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Howard Stephen Berg: Is It Your Diet or Blood Sugar?


It’s important to take care of yourself so you can take care of your business. If you have vitamin or mineral deficiencies that are causing you to feel fatigued, sluggish, depressed and irritable, how do you expect to run a successful business?

I learned about the power of diet over mood years ago while attending college.  Like many students, my diet was unhealthy and consisted primarily of carbs. Lots of carbs. What I didn’t know at the time, was that I was hypoglycemic, and the more carbs I ate the worst I felt. In this article, let’s take a look at diet and your state of mind.  You will learn some powerful strategies for getting into a more positive state by making better food choices.

Did you know that eating pancakes and eggs is not the same meal as eating eggs and pancakes?   Really.  Whichever food group you ingest first will determine your state of mind for the next several hours.  If you eat a high-carb food first in the morning, then your brain is going to produce a lot of serotonin, and you will feel tired and sleepy.  On the other hand if you ingest protein first, your brain will stay awake and alert for the next several hours.  This has some very serious repercussions you need to think about.

How many times have you felt tired a few hours after lunch?   You know that 3 PM drooping time?   What did you eat for lunch?  Most people start off their lunch with a glass of sugary beverage, fries, potato chips, bread or some other high-carb food.  By the time they start eating the protein, the damage is already done.  As a result, the mid afternoon is often a time when you feel tired.  And if you have kids, this applies just as much to them.   Many of them are making the same poor eating choices at school, and feeling tired while going to their afternoon classes.  Tired enough to affect their performance and yours.

The solution to this part of the problem is simple.  Make sure you eat your protein portion of your meal first to keep your brain active and alert for the next few hours.  Actually, there are a number of things you can do to fight dietary causes that can drain your brain power.

Folic Acid Deficiency

A lack of folic acid can create the same symptoms as senility and several nervous system diseases.  Yet, the average American only eats about 60% of the amount of folic acid their body actually needs.  There is a strong correlation to the intensity of your depression and a folic acid deficiency.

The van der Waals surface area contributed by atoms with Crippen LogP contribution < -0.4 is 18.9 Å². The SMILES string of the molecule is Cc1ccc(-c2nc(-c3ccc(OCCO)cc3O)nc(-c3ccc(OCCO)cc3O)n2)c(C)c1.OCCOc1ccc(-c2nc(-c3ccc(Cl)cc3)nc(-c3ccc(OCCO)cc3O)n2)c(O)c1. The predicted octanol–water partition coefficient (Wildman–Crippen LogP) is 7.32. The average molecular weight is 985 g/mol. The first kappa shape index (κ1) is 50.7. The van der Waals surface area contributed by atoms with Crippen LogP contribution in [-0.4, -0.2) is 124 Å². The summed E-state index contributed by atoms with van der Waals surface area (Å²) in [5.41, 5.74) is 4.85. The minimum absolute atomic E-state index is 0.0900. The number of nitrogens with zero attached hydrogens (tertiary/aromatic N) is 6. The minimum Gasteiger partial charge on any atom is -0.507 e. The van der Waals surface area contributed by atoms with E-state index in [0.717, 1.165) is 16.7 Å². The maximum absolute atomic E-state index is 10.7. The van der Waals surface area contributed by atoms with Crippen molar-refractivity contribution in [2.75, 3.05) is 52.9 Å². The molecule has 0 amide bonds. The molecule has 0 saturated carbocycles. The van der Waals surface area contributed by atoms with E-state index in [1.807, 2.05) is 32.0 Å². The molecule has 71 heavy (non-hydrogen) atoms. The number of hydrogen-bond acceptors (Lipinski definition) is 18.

Just how much folic acid is enough?  A healing dosage is around 800 mcg, and then you reduce your intake to 400 mcg for maintenance.

Riboflavin (B2) Deficiency

When the riboflavin levels of over 170 individuals in a mental hospital were measure, almost 25% of them had low levels of riboflavin. It is recommended that you have at least 40 mcg of riboflavin daily.

Thiamine (B1) Deficiency

This vitamin is so important that even healthy people who developed a deficiency started exhibiting irritability, fearfulness and  depression.  In fact, the symptoms can become so severe that placement into a mental hospital has sometimes been required.  Studies done on patients admitted to mental hospitals often find that up to 30% of them have a thiamine deficiency.  The recommended dosage is 40 mg each day.

Pyridoxine (B6) Deficiency

This vitamin plays a vital role in your body.  It helps your body to convert an amino acid called L-tryptophan into a neurotransmitter called serotonin.  Low levels of pyridoxine have been linked to depression.  This is often the type of depression that comes from within rather than as a response to something that is occurring in the patient’s life.  A lack of serotonin is linked to this condition.  The recommended dosage for pyridoxine is 40 mg per day.

Vitamin B12 Deficiency

Almost 5% of individuals admitted to mental institutions were found to have a Vitamin B12 deficiency, and up to 10% had levels that were lower than normal.   A low level of this vitamin can also cause you to feel fatigued.   It is recommended in the literature that you get 1,000 mcg by intramuscular injection once a week by a physician, if you have a deficiency.   This is only necessary to treat a deficiency.

Vitamin C Deficiency

C is the vitamin you get from eating citrus fruits.  Low levels of vitamin C are associated with tiredness, depression and irritability.  The recommended dosage is 2 gram daily in one gram increments around eight hours apart.

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